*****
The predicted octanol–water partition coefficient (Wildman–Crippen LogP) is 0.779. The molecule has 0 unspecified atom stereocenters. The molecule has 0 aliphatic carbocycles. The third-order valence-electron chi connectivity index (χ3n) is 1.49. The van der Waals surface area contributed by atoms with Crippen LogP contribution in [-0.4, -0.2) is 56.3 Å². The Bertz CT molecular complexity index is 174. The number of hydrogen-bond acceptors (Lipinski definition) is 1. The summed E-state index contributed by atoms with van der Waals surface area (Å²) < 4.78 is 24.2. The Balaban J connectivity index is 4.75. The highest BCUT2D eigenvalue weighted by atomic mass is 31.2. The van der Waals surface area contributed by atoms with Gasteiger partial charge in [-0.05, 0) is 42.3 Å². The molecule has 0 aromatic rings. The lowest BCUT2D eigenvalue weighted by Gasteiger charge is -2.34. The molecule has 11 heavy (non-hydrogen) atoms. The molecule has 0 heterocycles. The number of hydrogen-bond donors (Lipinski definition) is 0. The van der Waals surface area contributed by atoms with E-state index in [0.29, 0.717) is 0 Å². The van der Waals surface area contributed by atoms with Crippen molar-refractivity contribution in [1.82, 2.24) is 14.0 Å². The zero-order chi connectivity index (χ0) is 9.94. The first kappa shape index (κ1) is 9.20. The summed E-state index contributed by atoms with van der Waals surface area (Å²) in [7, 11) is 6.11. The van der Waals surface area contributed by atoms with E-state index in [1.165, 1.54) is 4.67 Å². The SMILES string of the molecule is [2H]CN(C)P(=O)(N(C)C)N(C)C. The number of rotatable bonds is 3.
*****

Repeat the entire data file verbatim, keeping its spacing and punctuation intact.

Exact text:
The predicted octanol–water partition coefficient (Wildman–Crippen LogP) is 0.779. The molecule has 0 unspecified atom stereocenters. The molecule has 0 aliphatic carbocycles. The third-order valence-electron chi connectivity index (χ3n) is 1.49. The van der Waals surface area contributed by atoms with Crippen LogP contribution in [-0.4, -0.2) is 56.3 Å². The Bertz CT molecular complexity index is 174. The number of hydrogen-bond acceptors (Lipinski definition) is 1. The summed E-state index contributed by atoms with van der Waals surface area (Å²) < 4.78 is 24.2. The Balaban J connectivity index is 4.75. The highest BCUT2D eigenvalue weighted by atomic mass is 31.2. The van der Waals surface area contributed by atoms with Gasteiger partial charge in [-0.05, 0) is 42.3 Å². The molecule has 0 aromatic rings. The lowest BCUT2D eigenvalue weighted by Gasteiger charge is -2.34. The molecule has 11 heavy (non-hydrogen) atoms. The molecule has 0 heterocycles. The number of hydrogen-bond donors (Lipinski definition) is 0. The van der Waals surface area contributed by atoms with E-state index in [0.29, 0.717) is 0 Å². The van der Waals surface area contributed by atoms with Crippen molar-refractivity contribution in [1.82, 2.24) is 14.0 Å². The zero-order chi connectivity index (χ0) is 9.94. The first kappa shape index (κ1) is 9.20. The summed E-state index contributed by atoms with van der Waals surface area (Å²) in [7, 11) is 6.11. The van der Waals surface area contributed by atoms with E-state index in [1.165, 1.54) is 4.67 Å². The SMILES string of the molecule is [2H]CN(C)P(=O)(N(C)C)N(C)C. The number of rotatable bonds is 3.